A motorcycle stunt rider turns to robbing banks as a way to provide for his lover and their newborn child, a decision that puts him on a collision course with an ambitious rookie cop navigating a department ruled by a corrupt detective.
Julian, a drug-smuggler thriving in Bangkok's criminal underworld, sees his life get even more complicated when his mother compels him to find and kill whoever is responsible for his brother's recent death.
Nicolas Winding Refn
Kristin Scott Thomas,
It's 1949 Los Angeles, the city is run by gangsters and a malicious mobster, Mickey Cohen. Determined to end the corruption, John O'Mara assembles a team of cops, ready to take down the ruthless leader and restore peace to the city.
A ballet dancer wins the lead in "Swan Lake" and is perfect for the role of the delicate White Swan - Princess Odette - but slowly loses her mind as she becomes more and more like Odile, the Black Swan.
A young man who was sentenced to seven years in prison for robbing a post office ends up spending three decades in solitary confinement. During this time, his own personality is supplanted by his alter-ego, Charles Bronson.
A mysterious man who has multiple jobs as a garage mechanic, a Hollywood stuntman and a getaway driver seems to be trying to escape his shady past as he falls for his neighbor - whose husband is in prison and who's looking after her child alone. Meanwhile, his garage mechanic boss is trying to set up a race team using gangland money, which implicates our driver as he is to be used as the race team's main driver. Our hero gets more than he bargained for when he meets the man who is married to the woman he loves. Written by
While watching a cartoon, Benicio assumes one of the characters is a villain because he's a shark, to which Driver replies "Are there no friendly sharks?". In Finding Nemo, Albert Brooks (who plays Bernie in this movie) voiced a fish who encounters a vicious-looking shark that turns out to be quite friendly. See more »
When The Driver opens the door for the robbers at the beginning of the movie, you can hear the car make a beeping noise. This "key in ignition" noise only plays when the driver's door is open, to prevent locking the keys in the car. See more »
There's a hundred-thousand streets in this city. You don't need to know the route. You give me a time and a place, I give you a five minute window. Anything happens in that five minutes and I'm yours. No matter what. Anything happens a minute either side of that and you're on your own. Do you understand?
Good. And you won't be able to reach me on this phone again.
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Film Noir meets Hammer Hardened Hero Maker meets Gangster Heavy Metal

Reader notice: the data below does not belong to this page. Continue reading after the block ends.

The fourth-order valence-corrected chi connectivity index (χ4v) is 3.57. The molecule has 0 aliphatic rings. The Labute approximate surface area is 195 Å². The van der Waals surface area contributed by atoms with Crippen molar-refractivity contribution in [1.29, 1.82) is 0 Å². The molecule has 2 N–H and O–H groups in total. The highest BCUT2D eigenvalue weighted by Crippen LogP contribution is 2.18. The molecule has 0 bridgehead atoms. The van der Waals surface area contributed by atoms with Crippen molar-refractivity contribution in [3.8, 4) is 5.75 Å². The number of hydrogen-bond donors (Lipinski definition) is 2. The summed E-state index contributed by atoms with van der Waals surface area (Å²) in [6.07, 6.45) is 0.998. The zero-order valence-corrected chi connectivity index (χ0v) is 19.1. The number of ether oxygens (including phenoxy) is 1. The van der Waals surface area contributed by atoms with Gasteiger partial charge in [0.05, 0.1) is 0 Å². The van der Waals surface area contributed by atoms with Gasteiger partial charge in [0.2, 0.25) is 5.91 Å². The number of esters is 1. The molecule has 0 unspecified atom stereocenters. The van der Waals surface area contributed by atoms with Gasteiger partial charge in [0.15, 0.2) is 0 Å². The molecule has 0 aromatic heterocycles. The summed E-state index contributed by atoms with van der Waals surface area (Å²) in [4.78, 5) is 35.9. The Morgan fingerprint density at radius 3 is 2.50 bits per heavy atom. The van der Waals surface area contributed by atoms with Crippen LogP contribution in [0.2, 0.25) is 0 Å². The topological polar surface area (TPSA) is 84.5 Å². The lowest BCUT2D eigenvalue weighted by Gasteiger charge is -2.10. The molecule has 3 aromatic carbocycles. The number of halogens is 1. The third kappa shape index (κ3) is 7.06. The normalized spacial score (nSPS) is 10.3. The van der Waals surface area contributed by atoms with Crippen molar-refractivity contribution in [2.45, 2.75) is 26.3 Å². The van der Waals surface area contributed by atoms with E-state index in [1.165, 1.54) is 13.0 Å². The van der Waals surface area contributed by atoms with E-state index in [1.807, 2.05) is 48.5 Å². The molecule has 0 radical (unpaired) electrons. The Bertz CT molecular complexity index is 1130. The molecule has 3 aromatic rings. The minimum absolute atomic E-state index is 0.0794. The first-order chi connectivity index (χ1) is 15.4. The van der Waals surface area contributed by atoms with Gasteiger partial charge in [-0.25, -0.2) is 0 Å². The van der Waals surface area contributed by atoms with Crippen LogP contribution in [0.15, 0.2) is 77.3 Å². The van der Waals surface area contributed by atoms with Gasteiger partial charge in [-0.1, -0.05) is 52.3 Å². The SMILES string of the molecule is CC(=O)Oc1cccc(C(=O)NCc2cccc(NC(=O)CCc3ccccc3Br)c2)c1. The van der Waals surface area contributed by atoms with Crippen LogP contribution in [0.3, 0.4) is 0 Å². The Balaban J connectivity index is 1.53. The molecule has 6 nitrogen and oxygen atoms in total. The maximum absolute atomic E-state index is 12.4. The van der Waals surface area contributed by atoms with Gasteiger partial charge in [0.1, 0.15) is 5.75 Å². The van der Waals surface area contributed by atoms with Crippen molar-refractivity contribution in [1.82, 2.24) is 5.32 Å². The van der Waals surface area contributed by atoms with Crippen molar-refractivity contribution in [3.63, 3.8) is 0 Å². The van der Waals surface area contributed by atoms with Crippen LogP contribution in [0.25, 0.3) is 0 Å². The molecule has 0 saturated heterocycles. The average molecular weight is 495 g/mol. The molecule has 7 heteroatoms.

Ryan Gosling brings down the hammer on that line where logic reason and self preservation become secondary to protecting what is important to you. There are a few moments where he doesn't just cross that line but obliterates it completely.
Beautifully crafted pounding action thriller with twisted humor and seriously hard core violence. Compelling tenderness from characters that are unsophisticated in the best sense of the word.
This film will go down as one of the best Action films in decades. Car chases that rival and extend beyond Bullitt and French Connection. Violence that bursts out of the screen like a horror film or a bad dream by David Cronenberg. Passing moments of tenderness that are drawn out until you are slowly pulled into the emotional world of the protagonists.
Something so powerful, especially when it works, is the use of sharp and dramatic Camera Angles in Drive that mirror the emotional moment of the story drawing you into the characters world.
View and angles often extremely low angled and tilted sharply upward, effective at expanding the feeling of voyeurism of being at the dinner table or in the adjacent seat, right in the room with the characters while safely looking up from some shadow or nook or cranny. Very emotionally transcendent cinematography.
Night footage was amazingly successful at capturing the range of light and shadows, on a technical level the audio and video were strong and assured. Not only the first robbery but all the way through the film right up to the final resolution of the plot, the night was a familiar environment for major turns in the story (pun intended).
I will return hopefully soon to expand on this review, but I had to write something tonight because this film is ten times more badass than any Transporter or Fast and Furious fare that is usually sold in their all too obvious packaging.
Drive leaves them all in the Dust.
This filmed was viewed on the Big Screen at the LAFILMFEST screening June 17th 2011
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